Content Warning: Racism, xenophobia, descriptions of state violence
For the past week, I’ve been in Tijuana, assisting Al Otro Lado’s Border Rights Project (donate here), which provides free legal services to asylum seekers as they wait to cross the border into the US. I went mostly to see what was happening, and see how, if at all, I could be of use. These are some of my impressions from my week down there.
A System Of Chaos and Cruelty
I live inside US border and am not especially well connected to immigrant communities. I’ve followed news reports on Central American caravans, and more recently, family separation. And, I tend to seek out more information online— so I understood more about certain isolated parts of the current asylum system. What I’d missed, prior to going down, is the whole picture. I knew pieces, but I didn’t understand the complex Orwellian and Kafkaesque web of processes asylum seekers are put through in total. (yes, it’s both Orwellian — in that it’s cruel and totalitarian — and Kafkaesque — in that it’s inefficient, opaque, and corrupt)
The totality is shocking.
The first thing to remember is that every asylum seeker has already experienced extreme cruelty and violence before they even reach the border. Every person is fleeing from something if they’re seeking asylum — gang violence, hate violence against LGBT people, violence against ethnic minorities, political violence, domestic violence and child abuse. These are the kinds of suffering that causes someone to decide to travel thousands of miles to seek asylum. The second thing to know is that asylum seekers come from everywhere. There is a ton of coverage of Central Americans, but currently there’s also a huge influx of seekers from Cameroon (https://psmag.com/social-justice/people-are-being-killed-like-flies-denied-asylum-in-the-u-s-cameroonians-fear-increasing-violence-back-home). While I was there Al Otro Lado’s legal services clinic saw people from twelve different countries in a single day. People travel literally thousands of miles by land and sea, often going long distances on foot. Many suffer further violence along the route to Tijuana. Then they arrive, and they encounter the first of many illegal obstacles to asylum.
By US law, every person has a right to cross and request asylum. You’re not supposed to have to wait. But this isn’t what happens. There’s a bizarre, informal, highly corrupt, and officially unacknowledged metering system known as “the list”. CBP prefers to process about 40 claims per day. So when you get to the border, you put your name on what is literally a paper list. The list is administered by a collection of completely unaccountable Mexican officials known as Grupo Beta and a handful of migrants themselves, selected by Grupo Beta. CBP knows of the list but won’t acknowledge it’s existence. People receive a list number and show up every morning when they think their number might be called. Most people are stuck in Tijuana for like 3–9 months waiting. Corruption is rampant. Racism towards black people is rampant — most likely at the behest of CBP, the Mexican officials frequently intentionally deny Black people the right to cross, even when their number is called. Reports of bribes and extortion are common, and often the amounts depend on the color of your skin. (For more about the list: https://www.thenation.com/article/notebook-border-tijuana/)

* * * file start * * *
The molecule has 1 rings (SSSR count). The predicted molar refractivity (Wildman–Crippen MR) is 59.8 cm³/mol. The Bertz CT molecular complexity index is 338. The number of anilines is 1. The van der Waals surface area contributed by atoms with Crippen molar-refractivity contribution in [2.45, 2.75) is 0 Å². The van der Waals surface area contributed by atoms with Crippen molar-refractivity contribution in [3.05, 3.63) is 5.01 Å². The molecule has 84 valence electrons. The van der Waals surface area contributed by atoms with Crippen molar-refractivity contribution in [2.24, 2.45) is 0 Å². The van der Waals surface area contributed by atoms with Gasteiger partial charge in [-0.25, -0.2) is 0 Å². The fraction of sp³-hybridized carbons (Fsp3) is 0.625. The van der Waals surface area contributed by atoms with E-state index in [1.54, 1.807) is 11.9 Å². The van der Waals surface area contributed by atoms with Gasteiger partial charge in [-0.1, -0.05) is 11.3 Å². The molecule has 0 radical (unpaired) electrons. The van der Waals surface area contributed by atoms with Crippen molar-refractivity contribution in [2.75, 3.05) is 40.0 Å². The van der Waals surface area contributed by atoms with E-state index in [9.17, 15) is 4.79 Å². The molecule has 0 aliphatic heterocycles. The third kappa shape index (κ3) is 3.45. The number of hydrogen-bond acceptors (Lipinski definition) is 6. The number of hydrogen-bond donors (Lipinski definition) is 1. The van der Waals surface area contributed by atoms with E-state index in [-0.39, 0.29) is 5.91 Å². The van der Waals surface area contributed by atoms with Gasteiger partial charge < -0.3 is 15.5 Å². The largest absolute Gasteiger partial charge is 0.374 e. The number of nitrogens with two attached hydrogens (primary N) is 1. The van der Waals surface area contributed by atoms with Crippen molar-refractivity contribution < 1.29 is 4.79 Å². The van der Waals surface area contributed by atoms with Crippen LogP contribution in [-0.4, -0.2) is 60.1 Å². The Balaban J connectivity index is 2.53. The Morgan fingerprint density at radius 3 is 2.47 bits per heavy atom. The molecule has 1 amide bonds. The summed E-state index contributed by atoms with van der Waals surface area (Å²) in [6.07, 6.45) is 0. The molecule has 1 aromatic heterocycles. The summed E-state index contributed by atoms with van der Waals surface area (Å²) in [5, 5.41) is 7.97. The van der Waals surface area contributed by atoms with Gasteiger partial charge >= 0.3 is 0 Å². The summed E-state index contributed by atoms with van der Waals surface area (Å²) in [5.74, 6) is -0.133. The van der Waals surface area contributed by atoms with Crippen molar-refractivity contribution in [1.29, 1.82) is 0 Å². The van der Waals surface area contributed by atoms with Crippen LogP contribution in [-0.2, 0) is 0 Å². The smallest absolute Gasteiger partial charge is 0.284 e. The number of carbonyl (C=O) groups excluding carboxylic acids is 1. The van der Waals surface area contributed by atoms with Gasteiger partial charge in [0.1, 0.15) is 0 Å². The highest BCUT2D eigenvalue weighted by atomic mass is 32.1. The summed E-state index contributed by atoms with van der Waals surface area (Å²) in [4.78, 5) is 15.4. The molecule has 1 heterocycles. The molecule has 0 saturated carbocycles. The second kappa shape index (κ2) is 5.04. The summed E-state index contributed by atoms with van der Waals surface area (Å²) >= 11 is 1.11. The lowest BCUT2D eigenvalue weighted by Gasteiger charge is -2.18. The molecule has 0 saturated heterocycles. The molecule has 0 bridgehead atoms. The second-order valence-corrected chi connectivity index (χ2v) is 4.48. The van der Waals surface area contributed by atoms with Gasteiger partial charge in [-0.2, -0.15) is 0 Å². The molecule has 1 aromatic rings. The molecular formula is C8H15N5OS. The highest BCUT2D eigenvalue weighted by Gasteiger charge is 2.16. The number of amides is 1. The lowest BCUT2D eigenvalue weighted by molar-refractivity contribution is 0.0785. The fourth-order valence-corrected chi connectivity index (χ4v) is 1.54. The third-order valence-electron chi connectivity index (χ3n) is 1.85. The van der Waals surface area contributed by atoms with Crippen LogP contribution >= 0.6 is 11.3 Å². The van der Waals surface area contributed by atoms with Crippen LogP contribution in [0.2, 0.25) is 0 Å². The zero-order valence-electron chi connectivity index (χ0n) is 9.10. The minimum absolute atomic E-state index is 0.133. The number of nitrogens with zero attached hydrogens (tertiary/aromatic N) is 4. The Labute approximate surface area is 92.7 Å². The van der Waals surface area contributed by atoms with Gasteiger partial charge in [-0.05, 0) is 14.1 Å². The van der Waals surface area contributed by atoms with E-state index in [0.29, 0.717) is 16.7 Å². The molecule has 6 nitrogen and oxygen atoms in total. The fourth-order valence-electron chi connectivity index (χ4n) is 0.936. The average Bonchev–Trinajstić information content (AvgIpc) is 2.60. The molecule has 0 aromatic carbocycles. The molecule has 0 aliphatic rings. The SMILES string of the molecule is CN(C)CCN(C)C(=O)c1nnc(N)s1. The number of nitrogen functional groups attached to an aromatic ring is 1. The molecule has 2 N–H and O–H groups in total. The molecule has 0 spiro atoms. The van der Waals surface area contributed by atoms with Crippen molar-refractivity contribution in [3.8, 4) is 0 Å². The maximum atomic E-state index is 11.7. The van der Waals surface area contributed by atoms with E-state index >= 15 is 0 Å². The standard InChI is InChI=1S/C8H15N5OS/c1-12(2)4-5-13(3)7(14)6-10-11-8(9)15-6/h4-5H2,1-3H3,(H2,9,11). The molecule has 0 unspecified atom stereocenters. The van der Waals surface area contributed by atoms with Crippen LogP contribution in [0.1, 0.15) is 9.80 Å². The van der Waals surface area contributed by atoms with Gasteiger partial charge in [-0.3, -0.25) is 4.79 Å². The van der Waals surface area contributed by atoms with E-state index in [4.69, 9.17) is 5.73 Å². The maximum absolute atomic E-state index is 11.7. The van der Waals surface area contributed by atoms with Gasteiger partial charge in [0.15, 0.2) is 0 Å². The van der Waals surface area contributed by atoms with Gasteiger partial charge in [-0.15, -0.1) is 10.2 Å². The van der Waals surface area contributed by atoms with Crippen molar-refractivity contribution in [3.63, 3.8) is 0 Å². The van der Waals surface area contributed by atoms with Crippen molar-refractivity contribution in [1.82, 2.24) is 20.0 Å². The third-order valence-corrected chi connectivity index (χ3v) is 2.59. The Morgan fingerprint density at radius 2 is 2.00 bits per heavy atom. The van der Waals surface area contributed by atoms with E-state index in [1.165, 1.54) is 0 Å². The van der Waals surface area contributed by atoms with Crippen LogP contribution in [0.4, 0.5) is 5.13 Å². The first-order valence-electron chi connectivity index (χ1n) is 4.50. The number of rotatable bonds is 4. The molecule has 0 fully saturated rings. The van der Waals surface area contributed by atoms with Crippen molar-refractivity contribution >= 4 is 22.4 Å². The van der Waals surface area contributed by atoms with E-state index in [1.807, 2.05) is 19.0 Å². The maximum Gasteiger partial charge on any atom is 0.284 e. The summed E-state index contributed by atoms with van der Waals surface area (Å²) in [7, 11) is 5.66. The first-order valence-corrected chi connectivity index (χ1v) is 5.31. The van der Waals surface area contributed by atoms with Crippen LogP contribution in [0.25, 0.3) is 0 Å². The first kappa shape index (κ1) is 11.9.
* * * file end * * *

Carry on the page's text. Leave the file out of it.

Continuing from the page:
Assuming your number is called and you actually cross, you are put in las hieleras or “the icebox” — a holding prison where they keep people for 3–10 days while they decide what to do with them. It’s called an icebox cause they keep the temperature at 50 degrees and you’re only aloud a single layer of clothing. They keep the lights on 24 hours a day. You don’t receive medications if you need them. You usually lose all of your belongings when you go in and usually don’t get them back. Many of the deaths in CBP or ICE custody can be blamed entirely or partially on las hieleras. (more about las hierleras: https://www.thecut.com/2018/12/what-are-las-hieleras-iceboxes-used-by-cbp-at-the-border.html)
When you’re through las hierleras, one of three things happens. If you’re very lucky and have a full time sponsor in the US, you get sent to them, with an ankle bracelet for tracking. More likely you are sent to an ICE detention center inside the border. At these centers (where is where the family separation occurs), asylum seekers receive a “credible fear” interview where a judge asks them questions to decides if they have a case. During this interview, which results in deportation if it doesn’t go well, seekers have no guaranteed right to legal counsel. If it does go well, asylum seekers still face another year of processing before their claim is potentially granted.